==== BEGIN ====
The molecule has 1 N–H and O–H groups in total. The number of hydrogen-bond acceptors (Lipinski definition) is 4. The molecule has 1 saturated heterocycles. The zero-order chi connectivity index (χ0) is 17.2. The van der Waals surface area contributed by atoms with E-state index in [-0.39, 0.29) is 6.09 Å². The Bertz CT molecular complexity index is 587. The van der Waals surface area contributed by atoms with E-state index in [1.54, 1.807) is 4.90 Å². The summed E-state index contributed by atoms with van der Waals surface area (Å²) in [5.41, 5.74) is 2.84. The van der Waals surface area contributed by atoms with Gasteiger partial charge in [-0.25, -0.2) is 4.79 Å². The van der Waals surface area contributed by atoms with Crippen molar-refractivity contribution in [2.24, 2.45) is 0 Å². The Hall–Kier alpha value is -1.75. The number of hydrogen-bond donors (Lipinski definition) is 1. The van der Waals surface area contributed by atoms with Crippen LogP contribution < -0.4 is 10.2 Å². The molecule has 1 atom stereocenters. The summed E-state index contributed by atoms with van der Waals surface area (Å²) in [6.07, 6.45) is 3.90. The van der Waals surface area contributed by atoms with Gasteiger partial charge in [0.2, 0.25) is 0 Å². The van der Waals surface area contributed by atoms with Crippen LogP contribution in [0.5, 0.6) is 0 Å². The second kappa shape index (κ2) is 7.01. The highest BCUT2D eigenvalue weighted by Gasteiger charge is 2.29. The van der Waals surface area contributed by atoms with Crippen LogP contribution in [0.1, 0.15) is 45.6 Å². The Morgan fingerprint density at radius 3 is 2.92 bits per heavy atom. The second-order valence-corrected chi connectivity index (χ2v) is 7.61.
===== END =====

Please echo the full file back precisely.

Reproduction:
The molecule has 1 N–H and O–H groups in total. The number of hydrogen-bond acceptors (Lipinski definition) is 4. The molecule has 1 saturated heterocycles. The zero-order chi connectivity index (χ0) is 17.2. The van der Waals surface area contributed by atoms with E-state index in [-0.39, 0.29) is 6.09 Å². The Bertz CT molecular complexity index is 587. The van der Waals surface area contributed by atoms with E-state index in [1.54, 1.807) is 4.90 Å². The summed E-state index contributed by atoms with van der Waals surface area (Å²) in [5.41, 5.74) is 2.84. The van der Waals surface area contributed by atoms with Gasteiger partial charge in [-0.25, -0.2) is 4.79 Å². The van der Waals surface area contributed by atoms with Crippen molar-refractivity contribution in [2.24, 2.45) is 0 Å². The Hall–Kier alpha value is -1.75. The number of hydrogen-bond donors (Lipinski definition) is 1. The van der Waals surface area contributed by atoms with Crippen LogP contribution < -0.4 is 10.2 Å². The molecule has 1 atom stereocenters. The summed E-state index contributed by atoms with van der Waals surface area (Å²) in [6.07, 6.45) is 3.90. The van der Waals surface area contributed by atoms with Gasteiger partial charge in [0.2, 0.25) is 0 Å². The van der Waals surface area contributed by atoms with Crippen LogP contribution in [0.5, 0.6) is 0 Å². The second kappa shape index (κ2) is 7.01. The highest BCUT2D eigenvalue weighted by Gasteiger charge is 2.29. The van der Waals surface area contributed by atoms with Crippen LogP contribution in [0.1, 0.15) is 45.6 Å². The Morgan fingerprint density at radius 3 is 2.92 bits per heavy atom. The second-order valence-corrected chi connectivity index (χ2v) is 7.61.